It's not in a slab... it's between the floor and the slab. My house has a weird history that is tough to explain. There are various points where I can access under the floor and feel that the pipes are warmer. However, I can't see/feel them all. I'm leaning a little more towards the realization they might be frozen, but I'm still not thinking that's the most likely thing.

did you eventually get hot water out the bleeder
Nope. But then again I may not have run them long enough for that to happen. Any suggestions on how long that should take?
 
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Old 01-08-14, 07:31 PM
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it's between the floor and the slab
So I think you are saying that it's possible it could get pretty cold under the floor then?

I'm leaning a little more towards the realization they might be frozen, but I'm still not thinking that's the most likely thing.
Let's recap:

It's fairly safe to assume that they aren't piped in series I think. If they were, the scenario you describe is an impossibility. (or the bleeders are clogged?) You certainly could not have no flow in rads on either side of one that you did have flow in.

So, let's say they almost _have_ to be monoflo, because for the supply and the return to be HOT, you must have flow.

They can't be direct or reverse return because in order to have flow at least ONE of the rads would have to be HOT.

Freezing and monoflo is the only way I can envision what you describe is happening................

Has the heat been on continuously in that zone? or was it shut off for a time? maybe you also run a wood stove and the boiler wasn't called for heat for some time? (common problem with pipes freezing!)
 
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Old 01-08-14, 07:43 PM
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So I think you are saying that it's possible it could get pretty cold under the floor then?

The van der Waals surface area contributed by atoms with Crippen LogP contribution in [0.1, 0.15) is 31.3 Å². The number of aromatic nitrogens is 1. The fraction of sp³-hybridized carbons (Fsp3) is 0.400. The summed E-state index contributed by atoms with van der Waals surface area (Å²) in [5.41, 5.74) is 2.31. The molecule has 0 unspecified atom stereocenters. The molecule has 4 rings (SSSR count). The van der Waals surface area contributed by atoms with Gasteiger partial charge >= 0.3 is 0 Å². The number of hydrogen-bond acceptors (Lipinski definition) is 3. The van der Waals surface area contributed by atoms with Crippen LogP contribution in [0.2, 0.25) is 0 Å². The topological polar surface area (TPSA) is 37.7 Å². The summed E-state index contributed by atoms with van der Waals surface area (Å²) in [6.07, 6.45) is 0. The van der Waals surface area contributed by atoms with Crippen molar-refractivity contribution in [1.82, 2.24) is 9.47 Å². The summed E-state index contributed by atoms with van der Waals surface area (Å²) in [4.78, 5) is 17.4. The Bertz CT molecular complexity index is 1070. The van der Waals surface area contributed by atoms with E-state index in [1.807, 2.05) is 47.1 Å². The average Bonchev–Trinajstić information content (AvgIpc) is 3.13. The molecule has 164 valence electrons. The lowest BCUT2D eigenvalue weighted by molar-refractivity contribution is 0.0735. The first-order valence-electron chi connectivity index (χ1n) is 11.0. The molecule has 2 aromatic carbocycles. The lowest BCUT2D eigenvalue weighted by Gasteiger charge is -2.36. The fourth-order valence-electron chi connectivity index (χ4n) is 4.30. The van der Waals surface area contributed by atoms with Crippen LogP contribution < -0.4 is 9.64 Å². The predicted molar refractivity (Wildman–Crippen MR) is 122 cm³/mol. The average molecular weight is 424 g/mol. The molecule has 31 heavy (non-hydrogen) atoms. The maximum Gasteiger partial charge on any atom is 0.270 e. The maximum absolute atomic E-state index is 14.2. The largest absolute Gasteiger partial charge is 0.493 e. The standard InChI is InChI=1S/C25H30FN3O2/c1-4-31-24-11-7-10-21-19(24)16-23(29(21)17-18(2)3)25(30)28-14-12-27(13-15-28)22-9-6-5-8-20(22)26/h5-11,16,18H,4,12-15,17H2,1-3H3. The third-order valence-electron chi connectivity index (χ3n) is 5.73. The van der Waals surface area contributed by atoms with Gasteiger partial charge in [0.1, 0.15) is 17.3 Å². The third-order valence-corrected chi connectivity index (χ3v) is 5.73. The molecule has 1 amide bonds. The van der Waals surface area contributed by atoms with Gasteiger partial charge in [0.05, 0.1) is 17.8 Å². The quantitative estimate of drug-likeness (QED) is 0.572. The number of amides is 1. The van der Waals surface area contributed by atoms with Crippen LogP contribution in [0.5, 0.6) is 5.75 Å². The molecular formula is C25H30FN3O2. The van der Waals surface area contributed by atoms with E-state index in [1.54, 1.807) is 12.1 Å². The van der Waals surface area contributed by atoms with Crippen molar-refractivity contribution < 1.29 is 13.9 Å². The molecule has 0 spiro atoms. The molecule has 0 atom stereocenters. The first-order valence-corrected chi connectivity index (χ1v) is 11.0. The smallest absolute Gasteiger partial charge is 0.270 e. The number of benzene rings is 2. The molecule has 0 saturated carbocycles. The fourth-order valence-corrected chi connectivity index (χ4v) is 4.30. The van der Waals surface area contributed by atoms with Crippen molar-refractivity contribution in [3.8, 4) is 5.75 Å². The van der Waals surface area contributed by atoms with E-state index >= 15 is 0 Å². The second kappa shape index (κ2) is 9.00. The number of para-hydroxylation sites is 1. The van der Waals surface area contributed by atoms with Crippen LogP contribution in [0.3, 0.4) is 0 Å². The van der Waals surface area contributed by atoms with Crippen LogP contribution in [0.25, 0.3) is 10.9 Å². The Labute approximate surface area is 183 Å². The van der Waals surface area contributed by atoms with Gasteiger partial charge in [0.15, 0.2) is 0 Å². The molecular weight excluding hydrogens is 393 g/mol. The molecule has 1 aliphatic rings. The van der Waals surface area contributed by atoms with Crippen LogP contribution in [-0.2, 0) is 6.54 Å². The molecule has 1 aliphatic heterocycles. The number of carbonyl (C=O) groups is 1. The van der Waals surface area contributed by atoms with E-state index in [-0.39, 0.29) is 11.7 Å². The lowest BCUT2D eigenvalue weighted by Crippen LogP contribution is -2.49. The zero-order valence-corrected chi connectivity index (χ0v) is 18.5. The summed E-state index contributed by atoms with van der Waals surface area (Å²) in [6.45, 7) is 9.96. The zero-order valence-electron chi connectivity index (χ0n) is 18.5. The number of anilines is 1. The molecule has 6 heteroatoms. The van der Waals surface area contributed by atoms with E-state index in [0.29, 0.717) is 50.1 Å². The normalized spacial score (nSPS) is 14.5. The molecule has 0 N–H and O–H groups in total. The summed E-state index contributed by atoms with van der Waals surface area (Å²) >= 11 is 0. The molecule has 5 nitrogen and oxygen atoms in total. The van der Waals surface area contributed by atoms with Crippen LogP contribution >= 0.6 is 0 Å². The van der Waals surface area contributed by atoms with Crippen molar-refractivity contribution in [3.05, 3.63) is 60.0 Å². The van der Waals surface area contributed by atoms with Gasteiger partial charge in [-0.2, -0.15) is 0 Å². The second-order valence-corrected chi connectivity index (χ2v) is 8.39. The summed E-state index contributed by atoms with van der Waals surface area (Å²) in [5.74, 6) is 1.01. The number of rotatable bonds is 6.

I suppose it could be possible. But it doesn't seem to be the case. I won't rule it out though.

Has the heat been on continuously in that zone?
Yep. The boiler has been on since it got cold enough out to turn it on and the baseboards ran for quite a few months until about 36-48 hours. Which sadly (I'm slowly coming to the realization things may be frozen) is when the temperature dropped WAY down. Now my problem is figuring out how to thaw it out (or maybe I'll just have to wait until the temp goes up outside)

I agree that it must be monoflo. That's different than what I thought but it makes a ton of sense.

I may not have run them long enough for that to happen. Any suggestions on how long that should take?
Any advice on this piece?

Really appreciating your help thus far!
 
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Old 01-08-14, 08:19 PM
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Any advice on this piece?
Sorry, sidetracked...

Hard to say. Those bleeders are the little manual pissers? It could take a while... how many GPM coming out the little pisser vs. how much might be in the pipe between the pisser and the mainline.

I figure you might have to get maybe a gallon out? more or less?

You better start prayin' that the pipes haven't split open!
 
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Old 01-08-14, 08:54 PM
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Those bleeders are the little manual pissers?
Those are the ones. After my last response I went back and continued to bleed them. You are probably correct in your assumption... maybe a bit less than a gallon. But warm water started to flow out. I let it flow for a few... then tightened the valve back up. It doesn't seem to have continued flowing through that pipe though, so the frozen pipes seem likely. However, I heard some creaking under the floor that wasn't previously there, so maybe it's softening things up.

You better start prayin' that the pipes haven't split open!
I haven't stopped doing that since I realized they might be frozen! I would have to tear up the floor to replace them and that doesn't seem like fun...

A few things along with that... 1) If they are indeed frozen, how do I prevent them from freezing again in the future? I'm assuming I can't really put antifreeze in the boiler system...
2) Is it possible that the reason my system pressure was low is because they did burst? (please say no!) It was probably low long before I realized it too... I'm thinking there was some air in the system already that made it easier to freeze.